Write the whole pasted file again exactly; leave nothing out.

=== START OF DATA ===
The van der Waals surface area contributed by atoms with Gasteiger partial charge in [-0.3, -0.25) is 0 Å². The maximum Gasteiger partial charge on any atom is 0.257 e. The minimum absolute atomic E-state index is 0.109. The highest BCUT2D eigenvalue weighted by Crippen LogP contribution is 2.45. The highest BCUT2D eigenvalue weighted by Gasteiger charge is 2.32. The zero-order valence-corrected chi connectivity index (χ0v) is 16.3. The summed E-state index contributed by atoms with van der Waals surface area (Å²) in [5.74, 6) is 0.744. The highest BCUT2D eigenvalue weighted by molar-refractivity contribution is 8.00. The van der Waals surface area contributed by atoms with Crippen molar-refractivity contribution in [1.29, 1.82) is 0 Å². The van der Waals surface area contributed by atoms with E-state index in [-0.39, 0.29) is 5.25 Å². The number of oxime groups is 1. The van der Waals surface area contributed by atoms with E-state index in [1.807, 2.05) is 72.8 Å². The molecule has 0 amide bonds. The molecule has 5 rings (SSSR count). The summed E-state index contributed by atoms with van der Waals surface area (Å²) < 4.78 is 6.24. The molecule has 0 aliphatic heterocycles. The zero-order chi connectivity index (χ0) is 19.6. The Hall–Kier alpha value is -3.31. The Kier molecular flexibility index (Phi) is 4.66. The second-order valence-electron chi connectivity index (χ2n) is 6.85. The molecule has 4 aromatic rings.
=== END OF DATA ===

The van der Waals surface area contributed by atoms with Gasteiger partial charge in [-0.3, -0.25) is 0 Å². The maximum Gasteiger partial charge on any atom is 0.257 e. The minimum absolute atomic E-state index is 0.109. The highest BCUT2D eigenvalue weighted by Crippen LogP contribution is 2.45. The highest BCUT2D eigenvalue weighted by Gasteiger charge is 2.32. The zero-order valence-corrected chi connectivity index (χ0v) is 16.3. The summed E-state index contributed by atoms with van der Waals surface area (Å²) in [5.74, 6) is 0.744. The highest BCUT2D eigenvalue weighted by molar-refractivity contribution is 8.00. The van der Waals surface area contributed by atoms with Crippen molar-refractivity contribution in [1.29, 1.82) is 0 Å². The van der Waals surface area contributed by atoms with E-state index in [-0.39, 0.29) is 5.25 Å². The number of oxime groups is 1. The van der Waals surface area contributed by atoms with E-state index in [1.807, 2.05) is 72.8 Å². The molecule has 0 amide bonds. The molecule has 5 rings (SSSR count). The summed E-state index contributed by atoms with van der Waals surface area (Å²) < 4.78 is 6.24. The molecule has 0 aliphatic heterocycles. The zero-order chi connectivity index (χ0) is 19.6. The Hall–Kier alpha value is -3.31. The Kier molecular flexibility index (Phi) is 4.66. The second-order valence-electron chi connectivity index (χ2n) is 6.85. The molecule has 4 aromatic rings.